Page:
That might be pushing it a bit. I'd maybe chuck a brick through the council window, or something like that.

Yeah, fight the power!

Teacher who wanted to remain anonymous: It doesn’t really bother me.

Have you heard that people are complaining about it?
Oh really? Why? Because of wheelie bins' reputation of being a bit chavvy? That chavs might wheel them along?

What? I have never heard that before.
Yeah, I think it's just a very silly, upper-middle class paranoia.

Peter MacMannis, 76, retired: I don't really get the fuss – it's only a wheelie bin.

Are there too many egos in the area? Do you think that's why people are kicking up a fuss?
Oh yes. Jamie Oliver lives down the road. You don’t see much of him. He always says hello when you see him, though.

Oh, OK. Do you know what Jamie Oliver thinks of the wheelie bin issue?
I haven't asked him, but he’s got a big back garden and he's knocked two houses together. He does a lot of advertising, so he'd probably like it.

Right.

Cieska and Kevin Bucknall, retired

Cieska: It’s nonsense. I don’t know where you would put them.

Are the people campaigning against them freedom fighters?
I’m all for people campaigning for what they believe in, but there are better topics than a few wheelie bins, to be honest.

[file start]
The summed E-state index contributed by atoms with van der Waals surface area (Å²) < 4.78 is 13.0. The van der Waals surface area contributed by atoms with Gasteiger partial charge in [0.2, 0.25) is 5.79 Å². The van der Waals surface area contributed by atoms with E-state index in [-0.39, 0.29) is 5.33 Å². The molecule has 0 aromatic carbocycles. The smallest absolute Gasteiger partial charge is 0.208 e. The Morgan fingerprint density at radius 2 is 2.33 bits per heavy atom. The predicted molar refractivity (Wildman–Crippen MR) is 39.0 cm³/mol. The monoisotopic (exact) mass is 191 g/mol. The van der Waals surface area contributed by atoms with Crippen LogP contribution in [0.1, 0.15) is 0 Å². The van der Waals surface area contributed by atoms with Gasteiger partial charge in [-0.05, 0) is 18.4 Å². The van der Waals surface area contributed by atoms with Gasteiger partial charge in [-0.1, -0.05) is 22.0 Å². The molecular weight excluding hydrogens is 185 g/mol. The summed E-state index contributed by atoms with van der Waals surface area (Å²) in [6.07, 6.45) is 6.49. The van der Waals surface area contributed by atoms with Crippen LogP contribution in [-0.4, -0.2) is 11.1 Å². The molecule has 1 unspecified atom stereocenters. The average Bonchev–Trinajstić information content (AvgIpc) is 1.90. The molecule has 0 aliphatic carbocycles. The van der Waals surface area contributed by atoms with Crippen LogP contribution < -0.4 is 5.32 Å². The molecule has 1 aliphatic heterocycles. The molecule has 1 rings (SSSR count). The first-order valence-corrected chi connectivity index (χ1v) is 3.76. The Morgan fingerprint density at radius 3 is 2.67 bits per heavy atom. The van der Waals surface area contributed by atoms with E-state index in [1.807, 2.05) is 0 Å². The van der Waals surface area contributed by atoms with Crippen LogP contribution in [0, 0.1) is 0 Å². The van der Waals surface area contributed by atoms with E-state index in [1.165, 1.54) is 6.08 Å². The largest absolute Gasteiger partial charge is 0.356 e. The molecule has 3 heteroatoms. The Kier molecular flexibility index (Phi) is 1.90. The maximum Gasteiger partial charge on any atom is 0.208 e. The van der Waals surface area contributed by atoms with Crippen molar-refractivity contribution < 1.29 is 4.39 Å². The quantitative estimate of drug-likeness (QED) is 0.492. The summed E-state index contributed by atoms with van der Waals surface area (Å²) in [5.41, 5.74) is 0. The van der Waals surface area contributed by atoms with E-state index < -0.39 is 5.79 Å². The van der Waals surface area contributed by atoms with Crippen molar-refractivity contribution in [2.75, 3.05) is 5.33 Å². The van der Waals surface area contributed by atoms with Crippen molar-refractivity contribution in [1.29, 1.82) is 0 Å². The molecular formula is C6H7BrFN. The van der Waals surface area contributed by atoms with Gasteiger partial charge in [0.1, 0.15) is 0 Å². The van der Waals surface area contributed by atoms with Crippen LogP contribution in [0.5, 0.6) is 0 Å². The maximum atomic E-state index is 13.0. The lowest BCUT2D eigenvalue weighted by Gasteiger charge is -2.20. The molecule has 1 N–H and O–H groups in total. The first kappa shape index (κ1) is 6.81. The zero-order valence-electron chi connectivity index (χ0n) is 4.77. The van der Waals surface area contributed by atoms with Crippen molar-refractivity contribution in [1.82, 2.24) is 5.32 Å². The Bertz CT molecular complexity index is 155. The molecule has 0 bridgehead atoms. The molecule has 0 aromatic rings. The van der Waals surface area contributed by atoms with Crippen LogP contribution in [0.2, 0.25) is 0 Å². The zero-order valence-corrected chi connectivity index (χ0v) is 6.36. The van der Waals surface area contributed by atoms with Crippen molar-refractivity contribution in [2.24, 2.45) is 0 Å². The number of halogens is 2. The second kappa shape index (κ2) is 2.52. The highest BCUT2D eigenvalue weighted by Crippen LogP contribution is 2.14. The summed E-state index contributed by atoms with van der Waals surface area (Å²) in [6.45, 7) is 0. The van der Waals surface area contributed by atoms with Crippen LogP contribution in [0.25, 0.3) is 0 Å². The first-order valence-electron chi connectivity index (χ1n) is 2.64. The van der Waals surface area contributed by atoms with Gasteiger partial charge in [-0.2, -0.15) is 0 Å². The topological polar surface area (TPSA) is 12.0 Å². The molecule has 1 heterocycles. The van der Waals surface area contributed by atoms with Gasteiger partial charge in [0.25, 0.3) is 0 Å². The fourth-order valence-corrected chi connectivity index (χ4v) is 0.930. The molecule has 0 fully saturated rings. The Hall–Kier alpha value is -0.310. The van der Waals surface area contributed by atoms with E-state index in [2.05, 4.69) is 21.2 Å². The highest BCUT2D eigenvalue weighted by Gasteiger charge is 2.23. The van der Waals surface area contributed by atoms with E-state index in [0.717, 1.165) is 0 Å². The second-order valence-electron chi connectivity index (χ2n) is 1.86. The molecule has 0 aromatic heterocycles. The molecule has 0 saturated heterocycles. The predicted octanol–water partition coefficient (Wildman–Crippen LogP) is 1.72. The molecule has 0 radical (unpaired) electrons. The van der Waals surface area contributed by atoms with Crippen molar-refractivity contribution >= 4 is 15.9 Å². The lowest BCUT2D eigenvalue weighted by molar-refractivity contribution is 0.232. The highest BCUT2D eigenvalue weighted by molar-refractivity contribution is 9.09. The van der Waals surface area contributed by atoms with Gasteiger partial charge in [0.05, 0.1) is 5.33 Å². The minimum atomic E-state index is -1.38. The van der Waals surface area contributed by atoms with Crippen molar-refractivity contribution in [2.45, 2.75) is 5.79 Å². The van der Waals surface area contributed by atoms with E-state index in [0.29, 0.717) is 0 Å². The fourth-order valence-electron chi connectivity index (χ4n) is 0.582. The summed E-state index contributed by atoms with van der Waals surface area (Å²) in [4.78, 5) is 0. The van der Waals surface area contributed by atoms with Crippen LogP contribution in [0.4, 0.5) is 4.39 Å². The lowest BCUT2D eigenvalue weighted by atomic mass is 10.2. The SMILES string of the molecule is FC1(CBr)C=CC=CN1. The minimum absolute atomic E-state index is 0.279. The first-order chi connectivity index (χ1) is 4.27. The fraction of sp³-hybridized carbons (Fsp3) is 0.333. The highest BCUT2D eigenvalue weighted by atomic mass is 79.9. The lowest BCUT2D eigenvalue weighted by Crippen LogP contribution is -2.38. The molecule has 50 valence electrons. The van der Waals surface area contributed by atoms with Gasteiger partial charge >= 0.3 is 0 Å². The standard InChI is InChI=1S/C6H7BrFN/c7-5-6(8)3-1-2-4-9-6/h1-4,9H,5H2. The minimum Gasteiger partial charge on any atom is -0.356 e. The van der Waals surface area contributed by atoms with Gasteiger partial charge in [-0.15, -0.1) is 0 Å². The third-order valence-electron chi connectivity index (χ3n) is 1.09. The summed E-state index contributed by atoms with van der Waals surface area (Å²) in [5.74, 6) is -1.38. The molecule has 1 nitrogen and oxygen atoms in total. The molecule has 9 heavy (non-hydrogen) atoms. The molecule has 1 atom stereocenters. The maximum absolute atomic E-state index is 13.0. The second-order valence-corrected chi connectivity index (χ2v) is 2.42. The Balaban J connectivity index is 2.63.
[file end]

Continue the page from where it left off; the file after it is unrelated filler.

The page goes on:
Kevin: I agree. They’re concerned people, but there are a lot more things to be concerned about. Libraries, child poverty, speeding through the streets and issues that involve people suffering are all far more important, in my opinion. We really must go to our exercise class.

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OK. Have fun.
Is this a student thing?

No it’s for VICE.
Okay, well good luck with your student project.

Prunella, 40, sales manager: I think it’s a great idea. I don't really understand why everyone's saying it'll make the area look bad. Rats make the area look bad, which is what we have now with all our rubbish lying in the street.

Good point.

“Oh , I’m not giving you my name. I’m known in the area!”: I don't think it would do the area any good looks-wise. It could make a difference to house prices, too – maybe a 50 to 100 grand difference, possibly even more. This whole area runs on how it looks, so if it looks like a council controlled area, rather than private, people aren't going to want to pay those prices.

Do you think people would resort to some kind of dirty protest?
I think there are people who would like to climb the political ladder by doing that, yes. They want to get into Parliament.

David Miliband lives round here – what do you think he thinks of bin-gate?
He'll say whatever is most popular; the man’s not a fool. His family has been through a lot of rubbish. That wasn’t meant to be a pun, by the way.

Ah, it would have been a fantastic one if it was. What’s in the average Primrose Hill bin?
Oh, mostly Champagne, wine bottles and takeaways.

Yeah, it's a poverty-stricken area round here.

Previously - How Much Would You Sell Your Virginity For?